He has, in effect, shut down the development of onshore windfarms and large-scale solar power, and now wants businesses to invest in gas instead. The only way in which more gas burning could be reconciled to our climate change commitments is to capture and bury the carbon dioxide it produces. But seven days after the government announced its dash for gas, it dumped its carbon capture and storage competition, ensuring that its contradictions are now impossible to resolve.
It has cut the funding for energy efficiency in homes by 80%. It is selling its green investment bank. It has cut the incentives to buy less polluting cars. It wants to build new roads and runways. Only with a reversal of these policies, and the vastly expensive closure of the plants Mr Cameron now seeks to commission, could the United Kingdom meet its climate targets.
So, while one Cameron claims to protect us from global threats, another Cameron contributes to a catastrophe likely to dwarf anything Isis could unleash. Even if they are honoured, the pledges that nations have brought to the climate change conference in Paris commit the world to dangerous global warming. But bad faith is contagious, and if governments undermine their own commitments, as Cameron is doing, the outcome will be even worse.
A study published in Nature Climate Change last month found that, if climate breakdown is not curtailed, by the end of this century temperatures in parts of Saudi Arabia, Yemen, Kuwait, Iraq and Iran "are likely to approach and exceed" the levels that human beings can survive. That doesn't sound to me like a formula for peace on Earth.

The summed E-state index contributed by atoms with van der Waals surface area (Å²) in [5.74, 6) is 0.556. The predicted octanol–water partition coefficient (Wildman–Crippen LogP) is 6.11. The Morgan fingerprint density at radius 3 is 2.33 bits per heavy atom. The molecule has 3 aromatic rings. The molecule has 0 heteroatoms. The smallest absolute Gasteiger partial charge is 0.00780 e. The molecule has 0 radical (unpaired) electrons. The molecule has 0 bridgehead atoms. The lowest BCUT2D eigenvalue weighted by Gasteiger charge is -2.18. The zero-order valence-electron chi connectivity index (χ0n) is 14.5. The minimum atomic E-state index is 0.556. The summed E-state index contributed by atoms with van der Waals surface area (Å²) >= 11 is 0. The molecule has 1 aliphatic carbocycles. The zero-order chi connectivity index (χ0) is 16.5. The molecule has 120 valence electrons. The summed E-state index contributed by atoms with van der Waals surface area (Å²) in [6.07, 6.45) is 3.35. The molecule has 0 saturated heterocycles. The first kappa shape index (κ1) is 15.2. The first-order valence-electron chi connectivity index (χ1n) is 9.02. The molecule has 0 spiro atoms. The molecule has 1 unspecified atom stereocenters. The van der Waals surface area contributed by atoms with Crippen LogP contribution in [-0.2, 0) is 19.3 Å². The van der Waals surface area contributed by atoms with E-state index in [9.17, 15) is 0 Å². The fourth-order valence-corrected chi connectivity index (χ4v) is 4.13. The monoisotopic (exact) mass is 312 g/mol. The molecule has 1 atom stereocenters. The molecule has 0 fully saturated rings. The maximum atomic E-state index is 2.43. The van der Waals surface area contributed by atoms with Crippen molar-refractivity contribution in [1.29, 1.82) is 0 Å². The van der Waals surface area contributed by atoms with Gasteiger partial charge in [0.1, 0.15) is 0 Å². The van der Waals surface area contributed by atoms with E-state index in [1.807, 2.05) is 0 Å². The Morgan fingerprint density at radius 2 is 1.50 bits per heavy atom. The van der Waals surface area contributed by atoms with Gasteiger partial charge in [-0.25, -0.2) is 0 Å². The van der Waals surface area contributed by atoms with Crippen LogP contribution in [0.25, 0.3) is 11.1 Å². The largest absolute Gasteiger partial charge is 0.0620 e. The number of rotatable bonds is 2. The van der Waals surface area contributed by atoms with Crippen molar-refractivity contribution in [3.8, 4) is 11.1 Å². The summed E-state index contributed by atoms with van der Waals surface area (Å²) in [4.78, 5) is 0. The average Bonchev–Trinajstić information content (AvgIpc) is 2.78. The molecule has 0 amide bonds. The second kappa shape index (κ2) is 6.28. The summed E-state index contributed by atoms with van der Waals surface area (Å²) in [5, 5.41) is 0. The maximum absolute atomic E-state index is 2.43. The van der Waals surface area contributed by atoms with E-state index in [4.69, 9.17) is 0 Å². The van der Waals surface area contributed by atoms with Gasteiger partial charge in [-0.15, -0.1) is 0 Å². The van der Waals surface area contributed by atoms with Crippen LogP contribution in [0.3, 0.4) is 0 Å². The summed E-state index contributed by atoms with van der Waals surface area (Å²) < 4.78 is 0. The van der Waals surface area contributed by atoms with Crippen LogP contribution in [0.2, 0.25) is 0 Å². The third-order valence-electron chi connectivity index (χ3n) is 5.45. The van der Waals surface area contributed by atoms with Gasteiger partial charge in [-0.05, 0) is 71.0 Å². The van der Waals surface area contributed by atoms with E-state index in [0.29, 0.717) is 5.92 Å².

During his statement on Syria, Mr Cameron told the House of Commons that "my first responsibility as Prime Minister … is to keep the British people safe". So why does he expose us to such threats? Why, when the outcomes are so unlikely and uncertain, does he pursue his bombing campaign with such passionate intensity, while his statements on climate change — where the need for action is so clear — lack all conviction?
No politician does anything with enthusiasm unless they wanted to do it all along: look at the glee with which George Osborne pursues austerity, even as its initial justifications are forgotten. Cameron, like other prime ministers, appears to suffer from Churchill Syndrome: the belief that, to be a great leader, you need a great conflict. Unlike Tony Blair, he has not invented the war he wishes to join, though his involvement risks its escalation.
There is nothing thrilling, nothing that conjures a mental image of sitting codpieced and cockaded on a rearing steed, gazing into the middle distance, about decarbonising the economy. The measures required are mundane and unglamorous. To make your mark, to take your place on the political panelling, you need a few explosions.
If the political effort and expense devoted to the bombing of foreigners over the past 25 years had instead been addressed to the world's environmental issues, we might not now be facing a multitude of crises. But the threshold for bombing has always been low, and the threshold for protecting the living world has always been high. It's as if governments were indifferent to life and in love with death.